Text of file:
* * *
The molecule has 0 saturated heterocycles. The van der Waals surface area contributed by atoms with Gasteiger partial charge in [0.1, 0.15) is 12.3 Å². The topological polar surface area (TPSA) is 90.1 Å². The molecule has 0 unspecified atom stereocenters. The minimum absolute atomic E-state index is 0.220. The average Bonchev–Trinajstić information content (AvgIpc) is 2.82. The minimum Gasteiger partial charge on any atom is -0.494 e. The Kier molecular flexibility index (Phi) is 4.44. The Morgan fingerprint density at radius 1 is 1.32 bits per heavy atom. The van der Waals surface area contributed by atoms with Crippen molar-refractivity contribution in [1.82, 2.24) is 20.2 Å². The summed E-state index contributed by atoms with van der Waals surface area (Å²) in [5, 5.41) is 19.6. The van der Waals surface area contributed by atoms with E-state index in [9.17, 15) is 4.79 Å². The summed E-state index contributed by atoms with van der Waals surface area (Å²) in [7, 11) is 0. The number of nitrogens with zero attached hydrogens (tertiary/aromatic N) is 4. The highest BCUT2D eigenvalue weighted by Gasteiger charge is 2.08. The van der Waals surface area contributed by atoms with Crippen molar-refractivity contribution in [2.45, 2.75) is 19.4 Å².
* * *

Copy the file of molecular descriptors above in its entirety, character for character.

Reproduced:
The molecule has 0 saturated heterocycles. The van der Waals surface area contributed by atoms with Gasteiger partial charge in [0.1, 0.15) is 12.3 Å². The topological polar surface area (TPSA) is 90.1 Å². The molecule has 0 unspecified atom stereocenters. The minimum absolute atomic E-state index is 0.220. The average Bonchev–Trinajstić information content (AvgIpc) is 2.82. The minimum Gasteiger partial charge on any atom is -0.494 e. The Kier molecular flexibility index (Phi) is 4.44. The Morgan fingerprint density at radius 1 is 1.32 bits per heavy atom. The van der Waals surface area contributed by atoms with Crippen molar-refractivity contribution in [1.82, 2.24) is 20.2 Å². The summed E-state index contributed by atoms with van der Waals surface area (Å²) in [5, 5.41) is 19.6. The van der Waals surface area contributed by atoms with E-state index in [9.17, 15) is 4.79 Å². The summed E-state index contributed by atoms with van der Waals surface area (Å²) in [7, 11) is 0. The number of nitrogens with zero attached hydrogens (tertiary/aromatic N) is 4. The highest BCUT2D eigenvalue weighted by Gasteiger charge is 2.08. The van der Waals surface area contributed by atoms with Crippen molar-refractivity contribution in [2.45, 2.75) is 19.4 Å².